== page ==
NH relief volunteers share their stories from hurricane-ravaged Puerto RicoBy DOUG ALDEN
New Hampshire Union Leader October 17. 2017 11:57PM
They were bracing for what they would see when they arrived in hurricane-battered Puerto Rico, but two New Hampshire men helping with relief efforts say nothing could prepare them for the magnitude of the damage they found across the island.
One volunteer just returned from Puerto Rico, while the other recently arrived there.
“It was a pretty sobering experience,” said Wesley Miller of Grantham, an emergency management specialist who came home Saturday after spending nearly three weeks with a Red Cross unit that dispensed critical supplies for residents left without power, clean water and in some cases shelter after Hurricane Maria struck Sept. 20.
“We were mainly trying to get clean water to folks and we were trying to get them tarps so they could at least put something over the roof of their house,” Miller said. “It’s still the rainy season, so just a deluge of rain was happening every afternoon.”
Miller, a safety and occupational health specialist at Dartmouth-Hitchcock Medical Center in Lebanon, was catching up Monday on some of the work that accumulated during his absence.
Meanwhile, in San Juan on Monday, New Hampshire restaurateur Alex Ray spoke during a break from cooking in one of three production kitchens he helped set up to make bulk quantities of food to be trucked to the outskirts of San Juan.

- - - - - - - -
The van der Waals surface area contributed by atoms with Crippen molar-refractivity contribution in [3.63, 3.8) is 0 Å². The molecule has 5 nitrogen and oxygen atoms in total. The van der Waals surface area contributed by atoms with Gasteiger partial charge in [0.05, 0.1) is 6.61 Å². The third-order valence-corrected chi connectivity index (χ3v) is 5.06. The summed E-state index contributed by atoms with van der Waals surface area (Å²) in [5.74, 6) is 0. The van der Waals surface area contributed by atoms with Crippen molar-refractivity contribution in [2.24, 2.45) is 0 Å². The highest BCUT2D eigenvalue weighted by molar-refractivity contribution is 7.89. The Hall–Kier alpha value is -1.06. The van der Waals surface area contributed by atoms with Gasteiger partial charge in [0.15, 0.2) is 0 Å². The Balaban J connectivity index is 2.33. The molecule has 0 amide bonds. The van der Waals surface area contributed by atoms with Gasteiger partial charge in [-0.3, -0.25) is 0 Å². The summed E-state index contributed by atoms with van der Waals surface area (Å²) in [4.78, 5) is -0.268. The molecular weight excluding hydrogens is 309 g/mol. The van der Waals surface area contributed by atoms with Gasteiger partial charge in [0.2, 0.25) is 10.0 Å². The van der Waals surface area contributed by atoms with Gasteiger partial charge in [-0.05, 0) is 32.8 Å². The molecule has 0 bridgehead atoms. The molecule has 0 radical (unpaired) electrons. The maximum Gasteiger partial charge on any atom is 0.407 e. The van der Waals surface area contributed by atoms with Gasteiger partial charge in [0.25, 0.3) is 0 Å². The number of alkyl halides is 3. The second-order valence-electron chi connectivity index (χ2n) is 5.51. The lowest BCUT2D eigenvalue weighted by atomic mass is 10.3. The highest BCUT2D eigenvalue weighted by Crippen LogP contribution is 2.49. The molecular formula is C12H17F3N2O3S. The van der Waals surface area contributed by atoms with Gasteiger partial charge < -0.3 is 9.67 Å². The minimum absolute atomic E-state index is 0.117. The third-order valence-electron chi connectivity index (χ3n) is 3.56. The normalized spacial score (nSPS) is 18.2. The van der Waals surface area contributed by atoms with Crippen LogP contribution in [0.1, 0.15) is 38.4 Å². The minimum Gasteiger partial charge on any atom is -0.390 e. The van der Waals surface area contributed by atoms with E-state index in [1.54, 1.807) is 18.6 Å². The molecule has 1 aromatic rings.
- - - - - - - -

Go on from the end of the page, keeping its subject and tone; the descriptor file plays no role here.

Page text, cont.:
Ray, founder of the Common Man family of restaurants, said the destruction is overwhelming in San Juan, and worse the farther he ventured outside the capital city.
“This thing went right through the middle like a zipper,” Ray said of the hurricane. “I really couldn’t believe it — from one end of the island to the other.”
Both Miller and Ray said they felt compelled to help in the aftermath of Maria; much more assistance is needed, they said. The storm wiped out the island’s power grid; electricity is scarce and is expected to remain that way for several more months, at least.
Drinking water is also hard to come by, especially in remote areas where disaster relief was slow to arrive, impeded by washed-out roads, mudslides, fallen power lines and other destruction.
Ray worked with some contacts from the restaurant industry to set up kitchens in restaurants around San Juan that are closed indefinitely, but operational. He described cooking in the dark using propane and natural gas, making enough stew, spaghetti and other bulk meals to feed up to 1,000 people at a time.
“Food is just trickling out. It’s locked up on docks and slow getting out,” Ray said. “There’s no fresh produce. We have a hard time making food because we can’t get fresh things, so it gets kind of creative.”
Ray, known for his philanthropic projects in New Hampshire, said he had been scheduled to take a trip to Italy, but revised his travel plans.
“I said, ‘How could I do that if this is going on?’”
Miller suggested Granite Staters wishing to help make donations to the Red Cross, which is still dispensing essentials like drinking water and materials to help rebuild.
“They are the largest game in town. They have a greater reach and they have the ability to get supplies in and out,” Miller said. “That would really be the most beneficial thing for all the people in Puerto Rico that are struggling right now.”
Miller said he was working with the Red Cross helping prepare volunteers to assist in recovery efforts in Texas and Florida from hurricanes Harvey and Irma. After Maria swept across the Caribbean, Miller said he was happy to sign on when the Red Cross asked if he was available.
Dartmouth-Hitchcock also quickly signed off on letting him get to the island for the early recovery efforts.
“I count my blessings that they allowed me to do that,” he said. “It was really sort of a life-altering experience.”